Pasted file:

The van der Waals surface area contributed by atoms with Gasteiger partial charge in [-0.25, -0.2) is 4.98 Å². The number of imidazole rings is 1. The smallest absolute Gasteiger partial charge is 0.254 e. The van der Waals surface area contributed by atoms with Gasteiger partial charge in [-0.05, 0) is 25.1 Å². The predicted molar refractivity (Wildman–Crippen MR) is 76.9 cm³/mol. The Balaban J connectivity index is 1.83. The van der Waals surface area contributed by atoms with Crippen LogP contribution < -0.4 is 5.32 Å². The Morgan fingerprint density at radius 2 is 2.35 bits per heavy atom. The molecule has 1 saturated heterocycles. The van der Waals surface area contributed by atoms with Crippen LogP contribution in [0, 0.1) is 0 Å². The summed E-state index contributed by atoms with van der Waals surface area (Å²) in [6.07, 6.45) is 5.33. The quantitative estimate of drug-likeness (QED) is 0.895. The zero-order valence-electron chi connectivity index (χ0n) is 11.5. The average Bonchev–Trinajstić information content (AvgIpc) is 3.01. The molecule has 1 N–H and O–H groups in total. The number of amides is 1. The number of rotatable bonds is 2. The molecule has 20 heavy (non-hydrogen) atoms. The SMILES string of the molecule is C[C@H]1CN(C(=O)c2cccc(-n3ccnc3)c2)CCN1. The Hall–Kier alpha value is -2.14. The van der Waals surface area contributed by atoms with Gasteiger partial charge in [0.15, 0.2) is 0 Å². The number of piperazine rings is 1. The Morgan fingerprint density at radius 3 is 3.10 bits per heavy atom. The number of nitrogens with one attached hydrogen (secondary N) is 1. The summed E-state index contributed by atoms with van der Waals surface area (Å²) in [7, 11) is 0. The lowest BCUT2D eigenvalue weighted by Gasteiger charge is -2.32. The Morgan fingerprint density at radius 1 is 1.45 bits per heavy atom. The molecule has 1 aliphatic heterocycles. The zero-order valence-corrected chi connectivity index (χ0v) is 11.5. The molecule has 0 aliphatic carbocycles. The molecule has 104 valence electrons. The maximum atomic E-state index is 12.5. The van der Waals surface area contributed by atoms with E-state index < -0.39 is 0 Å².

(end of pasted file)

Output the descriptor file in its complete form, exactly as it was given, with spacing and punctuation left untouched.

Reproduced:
The van der Waals surface area contributed by atoms with Gasteiger partial charge in [-0.25, -0.2) is 4.98 Å². The number of imidazole rings is 1. The smallest absolute Gasteiger partial charge is 0.254 e. The van der Waals surface area contributed by atoms with Gasteiger partial charge in [-0.05, 0) is 25.1 Å². The predicted molar refractivity (Wildman–Crippen MR) is 76.9 cm³/mol. The Balaban J connectivity index is 1.83. The van der Waals surface area contributed by atoms with Crippen LogP contribution < -0.4 is 5.32 Å². The Morgan fingerprint density at radius 2 is 2.35 bits per heavy atom. The molecule has 1 saturated heterocycles. The van der Waals surface area contributed by atoms with Crippen LogP contribution in [0, 0.1) is 0 Å². The summed E-state index contributed by atoms with van der Waals surface area (Å²) in [6.07, 6.45) is 5.33. The quantitative estimate of drug-likeness (QED) is 0.895. The zero-order valence-electron chi connectivity index (χ0n) is 11.5. The average Bonchev–Trinajstić information content (AvgIpc) is 3.01. The molecule has 1 N–H and O–H groups in total. The number of amides is 1. The number of rotatable bonds is 2. The molecule has 20 heavy (non-hydrogen) atoms. The SMILES string of the molecule is C[C@H]1CN(C(=O)c2cccc(-n3ccnc3)c2)CCN1. The Hall–Kier alpha value is -2.14. The van der Waals surface area contributed by atoms with Gasteiger partial charge in [0.15, 0.2) is 0 Å². The number of piperazine rings is 1. The Morgan fingerprint density at radius 3 is 3.10 bits per heavy atom. The number of nitrogens with one attached hydrogen (secondary N) is 1. The summed E-state index contributed by atoms with van der Waals surface area (Å²) in [7, 11) is 0. The lowest BCUT2D eigenvalue weighted by Gasteiger charge is -2.32. The Morgan fingerprint density at radius 1 is 1.45 bits per heavy atom. The molecule has 1 aliphatic heterocycles. The zero-order valence-corrected chi connectivity index (χ0v) is 11.5. The molecule has 0 aliphatic carbocycles. The molecule has 104 valence electrons. The maximum atomic E-state index is 12.5. The van der Waals surface area contributed by atoms with E-state index < -0.39 is 0 Å².